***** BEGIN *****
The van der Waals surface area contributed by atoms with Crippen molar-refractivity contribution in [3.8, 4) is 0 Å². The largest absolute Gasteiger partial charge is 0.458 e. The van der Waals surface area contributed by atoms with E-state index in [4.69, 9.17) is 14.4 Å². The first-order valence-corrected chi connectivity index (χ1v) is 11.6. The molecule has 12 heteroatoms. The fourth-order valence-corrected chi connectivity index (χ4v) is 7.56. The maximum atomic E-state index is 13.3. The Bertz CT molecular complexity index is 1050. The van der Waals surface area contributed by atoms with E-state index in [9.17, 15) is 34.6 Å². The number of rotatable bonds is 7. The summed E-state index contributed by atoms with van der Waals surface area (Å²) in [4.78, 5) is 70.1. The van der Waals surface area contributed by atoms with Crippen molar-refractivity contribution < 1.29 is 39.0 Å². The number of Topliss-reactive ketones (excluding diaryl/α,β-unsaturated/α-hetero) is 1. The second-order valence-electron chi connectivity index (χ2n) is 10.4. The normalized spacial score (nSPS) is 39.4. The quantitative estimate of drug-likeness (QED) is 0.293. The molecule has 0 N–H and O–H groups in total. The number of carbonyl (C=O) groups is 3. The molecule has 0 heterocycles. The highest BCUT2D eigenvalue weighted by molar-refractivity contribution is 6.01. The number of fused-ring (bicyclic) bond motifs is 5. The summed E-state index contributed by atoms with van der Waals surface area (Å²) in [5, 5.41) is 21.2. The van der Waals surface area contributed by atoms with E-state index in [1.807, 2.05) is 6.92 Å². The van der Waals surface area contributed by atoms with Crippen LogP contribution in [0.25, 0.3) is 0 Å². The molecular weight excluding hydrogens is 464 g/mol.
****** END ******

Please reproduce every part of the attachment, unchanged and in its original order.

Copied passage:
The van der Waals surface area contributed by atoms with Crippen molar-refractivity contribution in [3.8, 4) is 0 Å². The largest absolute Gasteiger partial charge is 0.458 e. The van der Waals surface area contributed by atoms with E-state index in [4.69, 9.17) is 14.4 Å². The first-order valence-corrected chi connectivity index (χ1v) is 11.6. The molecule has 12 heteroatoms. The fourth-order valence-corrected chi connectivity index (χ4v) is 7.56. The maximum atomic E-state index is 13.3. The Bertz CT molecular complexity index is 1050. The van der Waals surface area contributed by atoms with E-state index in [9.17, 15) is 34.6 Å². The number of rotatable bonds is 7. The summed E-state index contributed by atoms with van der Waals surface area (Å²) in [4.78, 5) is 70.1. The van der Waals surface area contributed by atoms with Crippen molar-refractivity contribution < 1.29 is 39.0 Å². The number of Topliss-reactive ketones (excluding diaryl/α,β-unsaturated/α-hetero) is 1. The second-order valence-electron chi connectivity index (χ2n) is 10.4. The normalized spacial score (nSPS) is 39.4. The quantitative estimate of drug-likeness (QED) is 0.293. The molecule has 0 N–H and O–H groups in total. The number of carbonyl (C=O) groups is 3. The molecule has 0 heterocycles. The highest BCUT2D eigenvalue weighted by molar-refractivity contribution is 6.01. The number of fused-ring (bicyclic) bond motifs is 5. The summed E-state index contributed by atoms with van der Waals surface area (Å²) in [5, 5.41) is 21.2. The van der Waals surface area contributed by atoms with E-state index in [1.807, 2.05) is 6.92 Å². The van der Waals surface area contributed by atoms with Crippen LogP contribution in [0.25, 0.3) is 0 Å². The molecular weight excluding hydrogens is 464 g/mol.